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1.  Co-Immunization of Plasmid DNA Encoding IL-12 and IL-18 with Bacillus Calmette-Guérin Vaccine against Progressive Tuberculosis 
Yonsei Medical Journal  2011;52(6):1008-1015.
Purpose
Bacillus Calmette-Guérin (BCG) vaccine has widely been used to immunize against tuberculosis, but its protective efficacy is variable in adult pulmonary tuberculosis, while it is not efficiently protective against progressive infection of virulent Mycobacterium tuberculosis strains. In this study, the protective effects of plasmid DNA vaccine constructs encoding IL-12 or IL-18 with the BCG vaccine were evaluated against progressive infection of M. tuberculosis, using mouse aerosol challenge model.
Materials and Methods
Plasmid DNA vaccine constructs encoding IL-12 or IL-18 were constructed and mice were immunized with the BCG vaccine or with IL-12 DNA or IL-18 DNA vaccine constructs together with the BCG vaccine.
Results
The BCG vaccine induced high level of interferon gamma (IFN-γ) but co-immunization of IL-12 or IL-18 DNA vaccine constructs with the BCG vaccine induced significantly higher level of IFN-γ than a single BCG vaccine. The BCG vaccine was highly protective at early stage of M. tuberculosis infection, but its protective efficacy was reduced at later stage of infection. The co-immunization of IL-12 DNA vaccine constructs with the BCG vaccine was slightly more protective at early stage of infection and was significantly more protective at later stage infection than a single BCG vaccine.
Conclusion
Co-immunization of IL-12 DNA vaccine with the BCG vaccine induced more protective immunity and was more effective for protection against progressive infection of M. tuberculosis.
doi:10.3349/ymj.2011.52.6.1008
PMCID: PMC3220262  PMID: 22028167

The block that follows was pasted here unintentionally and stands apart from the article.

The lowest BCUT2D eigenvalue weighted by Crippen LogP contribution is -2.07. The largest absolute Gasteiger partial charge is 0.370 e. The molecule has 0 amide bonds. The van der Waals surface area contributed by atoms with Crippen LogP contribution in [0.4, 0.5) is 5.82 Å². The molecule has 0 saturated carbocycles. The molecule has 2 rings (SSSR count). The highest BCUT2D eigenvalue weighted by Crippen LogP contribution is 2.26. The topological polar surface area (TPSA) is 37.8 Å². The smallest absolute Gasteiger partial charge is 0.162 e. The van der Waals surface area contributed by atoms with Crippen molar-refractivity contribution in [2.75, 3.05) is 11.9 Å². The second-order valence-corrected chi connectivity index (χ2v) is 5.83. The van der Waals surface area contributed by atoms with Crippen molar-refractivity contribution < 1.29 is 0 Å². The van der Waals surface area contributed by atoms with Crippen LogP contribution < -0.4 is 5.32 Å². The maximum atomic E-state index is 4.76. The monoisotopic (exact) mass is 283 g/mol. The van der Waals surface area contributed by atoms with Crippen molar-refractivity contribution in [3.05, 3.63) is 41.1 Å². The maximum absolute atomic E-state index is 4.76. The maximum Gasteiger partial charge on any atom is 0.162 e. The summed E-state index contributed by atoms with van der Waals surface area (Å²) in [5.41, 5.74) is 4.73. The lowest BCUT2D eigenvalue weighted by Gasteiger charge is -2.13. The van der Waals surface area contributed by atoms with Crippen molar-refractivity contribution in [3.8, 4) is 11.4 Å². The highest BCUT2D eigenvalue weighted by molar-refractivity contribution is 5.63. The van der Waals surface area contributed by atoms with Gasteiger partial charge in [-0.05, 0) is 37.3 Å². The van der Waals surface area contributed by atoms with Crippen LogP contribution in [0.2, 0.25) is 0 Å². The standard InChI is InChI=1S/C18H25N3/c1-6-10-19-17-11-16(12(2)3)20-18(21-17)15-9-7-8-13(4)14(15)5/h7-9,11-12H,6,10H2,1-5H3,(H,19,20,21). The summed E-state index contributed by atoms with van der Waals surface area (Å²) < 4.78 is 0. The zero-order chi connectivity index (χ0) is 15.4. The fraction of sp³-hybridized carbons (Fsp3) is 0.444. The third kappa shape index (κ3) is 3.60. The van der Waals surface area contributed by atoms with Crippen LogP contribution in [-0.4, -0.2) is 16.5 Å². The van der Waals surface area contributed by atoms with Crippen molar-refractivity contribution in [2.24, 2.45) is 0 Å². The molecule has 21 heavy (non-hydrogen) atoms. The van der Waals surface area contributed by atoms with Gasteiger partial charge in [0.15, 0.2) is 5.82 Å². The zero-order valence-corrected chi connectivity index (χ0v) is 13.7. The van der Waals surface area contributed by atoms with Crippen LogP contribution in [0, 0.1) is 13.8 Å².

Tuberculosis; BCG; IL-12; IL-18; DNA vaccine
2.  Evaluating the Sensitivity of Mycobacterium tuberculosis to Biotin Deprivation Using Regulated Gene Expression 
PLoS Pathogens  2011;7(9):e1002264.
In the search for new drug targets, we evaluated the biotin synthetic pathway of Mycobacterium tuberculosis (Mtb) and constructed an Mtb mutant lacking the biotin biosynthetic enzyme 7,8-diaminopelargonic acid synthase, BioA. In biotin-free synthetic media, ΔbioA did not produce wild-type levels of biotinylated proteins, and therefore did not grow and lost viability. ΔbioA was also unable to establish infection in mice. Conditionally-regulated knockdown strains of Mtb similarly exhibited impaired bacterial growth and viability in vitro and in mice, irrespective of the timing of transcriptional silencing. Biochemical studies further showed that BioA activity has to be reduced by approximately 99% to prevent growth. These studies thus establish that de novo biotin synthesis is essential for Mtb to establish and maintain a chronic infection in a murine model of TB. Moreover, these studies provide an experimental strategy to systematically rank the in vivo value of potential drug targets in Mtb and other pathogens.